How to make friends in San Francisco

I recently received the following note from a reader of my blog. Perhaps you can relate, even if you don’t live in San Francisco: Dear Dr. Davis, How do very busy people (due to demanding job, lots of hobbies) create space for friendship? I found it easy while I was living abroad, but not whileContinue reading “How to make friends in San Francisco”

Signs your therapist is unprofessional AF

I will always be a champion of self-care, good mental health, and going to therapy. But there’s a lotta bad therapists out there, honey. We’ve all encountered mediocrity and unprofessionalism from time to time (okay, often), and the mental health profession is not exempt. Don’t get me wrong: some therapists are fantastic! Amazing! Life-changing! But,Continue reading “Signs your therapist is unprofessional AF”

Thanking Your Mind: An ACT Technique for Coping with Unhelpful Thoughts

As a clinical psychologist who practices CBT, I’m focused on helping therapy clients explore the relationship between their thoughts, feelings, and behaviors. I’ve written about some of these ideas and techniques in articles about automatic thoughts, distorted thinking, and how to use mindfulness and thought records to recognize and challenge unhelpful thoughts. In addition toContinue reading “Thanking Your Mind: An ACT Technique for Coping with Unhelpful Thoughts”

Distress Tolerance Skills for Healthier Relationships

If you identify as a person with an insecure (i.e. anxious, avoidant, or fearful) attachment style and have decided to begin your healing journey, you’re going to encounter some challenging emotions. Change is never easy, even when it’s positive, and it’s normal to feel overwhelmed, defeated, or just plan uncomfortable as you heal your attachmentContinue reading “Distress Tolerance Skills for Healthier Relationships”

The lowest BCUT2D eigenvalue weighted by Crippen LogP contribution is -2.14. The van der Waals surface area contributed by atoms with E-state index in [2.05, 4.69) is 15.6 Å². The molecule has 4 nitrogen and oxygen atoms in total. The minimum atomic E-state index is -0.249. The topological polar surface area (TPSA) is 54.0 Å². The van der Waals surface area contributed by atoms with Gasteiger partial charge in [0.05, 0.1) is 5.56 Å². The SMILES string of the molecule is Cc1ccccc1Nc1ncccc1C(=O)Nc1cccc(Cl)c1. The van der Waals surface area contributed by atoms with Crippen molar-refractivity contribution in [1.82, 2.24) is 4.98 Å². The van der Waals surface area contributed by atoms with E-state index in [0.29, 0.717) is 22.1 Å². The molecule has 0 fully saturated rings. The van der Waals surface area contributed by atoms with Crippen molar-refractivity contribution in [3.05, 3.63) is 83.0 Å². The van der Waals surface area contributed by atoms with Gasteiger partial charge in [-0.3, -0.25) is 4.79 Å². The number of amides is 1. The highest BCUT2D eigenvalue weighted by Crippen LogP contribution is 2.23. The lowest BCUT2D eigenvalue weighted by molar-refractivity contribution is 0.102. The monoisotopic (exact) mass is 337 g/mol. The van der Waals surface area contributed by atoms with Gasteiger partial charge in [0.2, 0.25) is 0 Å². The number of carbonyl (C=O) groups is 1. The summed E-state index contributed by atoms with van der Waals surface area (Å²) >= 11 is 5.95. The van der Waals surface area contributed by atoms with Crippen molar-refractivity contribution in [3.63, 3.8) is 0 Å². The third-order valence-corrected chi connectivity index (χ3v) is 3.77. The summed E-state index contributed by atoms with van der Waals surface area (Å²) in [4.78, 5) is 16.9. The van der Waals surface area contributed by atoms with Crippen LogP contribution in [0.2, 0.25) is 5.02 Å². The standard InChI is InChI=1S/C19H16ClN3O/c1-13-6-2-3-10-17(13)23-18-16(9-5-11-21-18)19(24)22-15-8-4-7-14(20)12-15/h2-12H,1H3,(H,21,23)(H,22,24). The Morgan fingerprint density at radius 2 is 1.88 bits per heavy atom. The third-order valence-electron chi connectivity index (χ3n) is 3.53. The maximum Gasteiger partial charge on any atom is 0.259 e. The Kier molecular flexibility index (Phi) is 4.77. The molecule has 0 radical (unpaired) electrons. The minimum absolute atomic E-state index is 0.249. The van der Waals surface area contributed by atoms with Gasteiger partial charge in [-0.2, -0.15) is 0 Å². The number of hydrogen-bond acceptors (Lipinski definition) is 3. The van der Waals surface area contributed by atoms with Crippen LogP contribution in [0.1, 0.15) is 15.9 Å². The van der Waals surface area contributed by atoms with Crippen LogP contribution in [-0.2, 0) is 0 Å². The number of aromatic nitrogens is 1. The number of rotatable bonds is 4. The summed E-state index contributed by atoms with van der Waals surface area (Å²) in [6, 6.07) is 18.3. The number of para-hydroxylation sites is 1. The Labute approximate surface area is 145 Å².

The people-pleaser’s guide to speaking up.

A lot of the clients I work with have been taught not to “rock the boat” in relationships, meaning they’ve received and currently implement some version(s) of the following instructions: Don’t rock the boat by setting boundaries, because people will think your’e selfish. Don’t rock the boat by asking for what you want, you’ll onlyContinue reading “The people-pleaser’s guide to speaking up.”

How to set & hold a boundary.

One of the most frequent issues that come up in my work with therapy clients is boundaries: How to recognize when boundaries are needed, how to set them, maintain them, not feel guilty for having them, and the list goes on! Boundaries are the limits and rules you set for yourself within relationships. In orderContinue reading “How to set & hold a boundary.”

4 tools for healing avoidant attachment

Imagine no longer panicking when people want to get closer or know you more intimately. If you have an avoidant attachment style, you are likely no stranger to the pain of feeling unfulfilled, isolated, and that no matter how hard you try, you just can’t seem to please the people you care about. An insecureContinue reading “4 tools for healing avoidant attachment”

4 tools for healing anxious attachment

Imagine no longer chasing (or even wanting to chase) relationships with people who cannot love you in the ways you need. If you have an anxious attachment style, you are likely no stranger to the pain of unfulfilling, disappointing, drama-filled relationships. An insecure attachment style can predispose us to unhealthy relationship dynamics, but the goodContinue reading “4 tools for healing anxious attachment”

5 tips for becoming a better listener

“The art of listening is so lost,” a colleague once said to me. Sometimes we find it easier to talk than to listen, but listening is a skill that, when used effectively, can improve the experience of both the listener and and the listened-to. Below are five simple suggestions for better listening: Get clear onContinue reading “5 tips for becoming a better listener”

The Exploding Doormat: Coping With Anger from People-Pleasing

“Exploding doormat” is a term I originally learned from someone who was working the twelve steps in Al-Anon. It refers to an individual (i.e. “doormat”) who has habitually bent over backwards, placed their needs last, given into people-pleasing tendencies for far too long…and “exploded” (i.e. become openly enraged and/or acted out) as a result. ExplodingContinue reading “The Exploding Doormat: Coping With Anger from People-Pleasing”